(Quante 2004:10)
Miller had a significant impact on Suzuki as a director/playmaker particularly through Miller’s pre-occupation with the differences between reality, illusion and perception and his technique of transforming space unexpectedly through the device of the ‘mental flashback’. Importantly, it was during this production that Suzuki met worked with the actors who were core foundation members of the Waseda Little Theatre company, Ono Hiroshi and Takeuchi Hiroko (who later became Suzuki’s wife).
As President of the WFS, Suzuki changed the direction of the company away from shingeki to an angura (underground) theatre influenced more by the absurdism and surrealism. He directed Jean-Paul Sartre’s The Flies and then went on to direct many theatre pieces (initially with the WFS and later with his Waseda Little Theatre company) by a young radical Japanese student named Betsuyaku Minoru (who later achieved notoriety as Japan’s first Absurd playwright). These included A and B and one Woman, Kashima ari (A Vacancy), The Gate, The Elephant, The Little Match Girl, The Smile of Dr Maximilian and Hokuro sôsêji (Hokuro Sausages).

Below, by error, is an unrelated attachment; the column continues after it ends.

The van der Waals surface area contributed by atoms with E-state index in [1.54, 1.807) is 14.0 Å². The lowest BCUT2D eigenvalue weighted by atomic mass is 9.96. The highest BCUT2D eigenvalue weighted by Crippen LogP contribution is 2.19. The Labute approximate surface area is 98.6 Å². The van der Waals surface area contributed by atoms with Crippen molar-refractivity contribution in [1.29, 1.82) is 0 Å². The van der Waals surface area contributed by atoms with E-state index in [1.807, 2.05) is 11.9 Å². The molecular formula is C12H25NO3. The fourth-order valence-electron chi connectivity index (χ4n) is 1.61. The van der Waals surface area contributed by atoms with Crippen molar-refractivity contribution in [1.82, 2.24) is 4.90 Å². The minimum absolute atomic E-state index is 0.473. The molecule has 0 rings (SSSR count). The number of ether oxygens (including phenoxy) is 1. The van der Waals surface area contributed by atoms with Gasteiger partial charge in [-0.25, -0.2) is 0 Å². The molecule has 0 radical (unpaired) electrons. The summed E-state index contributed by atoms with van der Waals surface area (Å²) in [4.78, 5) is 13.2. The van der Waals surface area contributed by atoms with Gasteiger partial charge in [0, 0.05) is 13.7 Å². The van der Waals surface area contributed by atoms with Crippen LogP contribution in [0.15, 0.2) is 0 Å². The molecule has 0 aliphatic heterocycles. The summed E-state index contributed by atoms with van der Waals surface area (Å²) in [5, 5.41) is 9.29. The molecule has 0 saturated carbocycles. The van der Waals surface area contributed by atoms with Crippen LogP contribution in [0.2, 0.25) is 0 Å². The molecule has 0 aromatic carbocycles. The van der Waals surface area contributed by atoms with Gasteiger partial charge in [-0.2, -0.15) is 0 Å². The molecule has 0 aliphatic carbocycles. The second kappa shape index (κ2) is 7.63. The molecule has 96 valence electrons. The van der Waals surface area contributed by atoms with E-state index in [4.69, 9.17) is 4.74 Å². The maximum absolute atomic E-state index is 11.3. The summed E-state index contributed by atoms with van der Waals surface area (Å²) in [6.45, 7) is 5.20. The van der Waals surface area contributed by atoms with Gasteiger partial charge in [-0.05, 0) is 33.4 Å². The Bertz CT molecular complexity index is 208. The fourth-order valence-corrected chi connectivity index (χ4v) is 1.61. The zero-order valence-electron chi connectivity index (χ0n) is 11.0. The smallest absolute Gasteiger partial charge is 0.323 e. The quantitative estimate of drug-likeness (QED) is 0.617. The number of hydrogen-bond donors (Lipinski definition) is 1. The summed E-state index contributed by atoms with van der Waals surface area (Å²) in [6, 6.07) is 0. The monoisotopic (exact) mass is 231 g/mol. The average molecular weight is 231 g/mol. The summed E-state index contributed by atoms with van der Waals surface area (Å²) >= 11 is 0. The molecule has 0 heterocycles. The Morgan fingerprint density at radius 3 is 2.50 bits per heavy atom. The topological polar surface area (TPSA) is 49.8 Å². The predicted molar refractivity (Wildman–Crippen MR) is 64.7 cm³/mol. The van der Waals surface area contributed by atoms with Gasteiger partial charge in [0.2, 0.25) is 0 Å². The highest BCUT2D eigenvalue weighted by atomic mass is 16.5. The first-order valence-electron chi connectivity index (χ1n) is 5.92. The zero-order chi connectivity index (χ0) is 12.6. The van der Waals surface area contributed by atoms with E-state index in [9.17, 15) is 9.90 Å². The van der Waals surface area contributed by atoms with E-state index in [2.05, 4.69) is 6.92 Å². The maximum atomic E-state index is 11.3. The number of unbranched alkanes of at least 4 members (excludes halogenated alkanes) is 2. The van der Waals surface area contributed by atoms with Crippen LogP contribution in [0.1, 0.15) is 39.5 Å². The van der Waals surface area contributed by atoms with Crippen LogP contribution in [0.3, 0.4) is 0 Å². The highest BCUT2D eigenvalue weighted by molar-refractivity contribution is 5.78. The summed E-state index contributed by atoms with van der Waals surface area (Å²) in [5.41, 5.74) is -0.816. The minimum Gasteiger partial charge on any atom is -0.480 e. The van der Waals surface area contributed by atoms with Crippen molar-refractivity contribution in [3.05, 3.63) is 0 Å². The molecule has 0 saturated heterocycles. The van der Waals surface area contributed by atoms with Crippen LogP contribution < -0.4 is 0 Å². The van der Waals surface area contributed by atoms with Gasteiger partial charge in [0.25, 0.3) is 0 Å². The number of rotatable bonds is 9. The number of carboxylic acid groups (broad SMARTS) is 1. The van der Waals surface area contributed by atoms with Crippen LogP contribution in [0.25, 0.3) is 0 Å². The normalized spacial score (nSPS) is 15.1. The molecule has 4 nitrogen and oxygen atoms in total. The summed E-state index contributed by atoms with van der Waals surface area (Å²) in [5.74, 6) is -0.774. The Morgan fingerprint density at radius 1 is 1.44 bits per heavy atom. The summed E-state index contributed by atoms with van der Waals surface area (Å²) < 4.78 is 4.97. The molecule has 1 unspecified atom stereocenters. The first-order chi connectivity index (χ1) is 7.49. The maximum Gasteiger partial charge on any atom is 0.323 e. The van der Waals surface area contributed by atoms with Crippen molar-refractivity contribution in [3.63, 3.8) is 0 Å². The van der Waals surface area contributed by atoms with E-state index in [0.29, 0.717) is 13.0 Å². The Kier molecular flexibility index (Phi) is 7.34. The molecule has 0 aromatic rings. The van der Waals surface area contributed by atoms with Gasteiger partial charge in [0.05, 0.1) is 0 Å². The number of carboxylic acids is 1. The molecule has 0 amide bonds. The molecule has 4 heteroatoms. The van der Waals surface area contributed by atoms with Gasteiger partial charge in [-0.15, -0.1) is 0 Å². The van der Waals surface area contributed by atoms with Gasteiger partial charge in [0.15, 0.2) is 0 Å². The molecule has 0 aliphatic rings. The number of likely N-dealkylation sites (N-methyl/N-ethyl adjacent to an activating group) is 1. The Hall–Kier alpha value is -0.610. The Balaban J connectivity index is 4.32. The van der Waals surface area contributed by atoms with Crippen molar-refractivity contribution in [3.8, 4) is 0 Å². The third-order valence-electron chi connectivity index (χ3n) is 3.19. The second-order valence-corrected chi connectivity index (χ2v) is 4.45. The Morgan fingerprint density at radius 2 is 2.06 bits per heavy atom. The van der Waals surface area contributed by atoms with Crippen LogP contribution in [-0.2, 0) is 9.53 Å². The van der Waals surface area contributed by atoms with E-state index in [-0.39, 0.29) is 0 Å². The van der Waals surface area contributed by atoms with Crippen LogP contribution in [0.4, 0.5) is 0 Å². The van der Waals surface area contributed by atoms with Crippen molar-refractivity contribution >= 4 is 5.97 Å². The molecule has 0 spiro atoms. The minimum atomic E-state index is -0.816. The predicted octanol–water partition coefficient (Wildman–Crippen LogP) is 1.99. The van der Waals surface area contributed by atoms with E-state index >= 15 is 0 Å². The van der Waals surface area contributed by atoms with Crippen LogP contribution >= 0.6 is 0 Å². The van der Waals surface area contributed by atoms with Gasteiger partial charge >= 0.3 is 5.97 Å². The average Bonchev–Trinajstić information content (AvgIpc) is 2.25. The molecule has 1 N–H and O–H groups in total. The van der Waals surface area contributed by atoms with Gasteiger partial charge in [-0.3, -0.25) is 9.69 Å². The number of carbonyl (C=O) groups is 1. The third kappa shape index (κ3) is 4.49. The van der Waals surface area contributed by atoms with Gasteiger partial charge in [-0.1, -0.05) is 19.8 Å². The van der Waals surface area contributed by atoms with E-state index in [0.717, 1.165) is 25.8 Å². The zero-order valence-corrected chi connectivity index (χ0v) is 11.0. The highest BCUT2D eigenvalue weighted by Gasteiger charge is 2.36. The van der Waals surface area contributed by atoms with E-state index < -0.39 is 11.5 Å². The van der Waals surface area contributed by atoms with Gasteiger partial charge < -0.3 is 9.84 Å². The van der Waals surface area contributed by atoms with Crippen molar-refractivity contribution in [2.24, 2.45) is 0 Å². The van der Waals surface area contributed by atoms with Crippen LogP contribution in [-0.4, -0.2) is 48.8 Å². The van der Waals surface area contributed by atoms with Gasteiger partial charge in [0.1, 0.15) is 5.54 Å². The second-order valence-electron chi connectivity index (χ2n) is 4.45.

The Elephant was a stylistic departure from anything Suzuki had mounted before. The story of the play revolves around two surviving victims of the Hiroshima’s atom bomb blast. The play itself is a dark minimalist absurd play which makes use of repetitive lines and actions and Suzuki’s production was made all the more startling by the passive neutral acting style of Ono Seki and the simple but symbolically rich décor.
Tokyo, like many places in the world, became part of a global upsurge of student led revolt. In Japan, the revolutionary movement centred its anger on the presence of American military bases. Foremost among the Japanese revolutionary theatre groups were Satoh Mkaoto’s Jokyo Gekijo, which was nicknamed Aka tento (Red Tent) led by Kara Juro. This was named red tent because of the red tent which they pitched as their performance space. Other important revolutionary theatres were the Center 68/69 led by Satoh Makoto and nicknamed Kuro tento (Black Tent), Terayama Shuji’s Tenjô Sajiki and Suzuki’s and Minoru’s Waseda Little Theatre (WLT) later known as SCOT.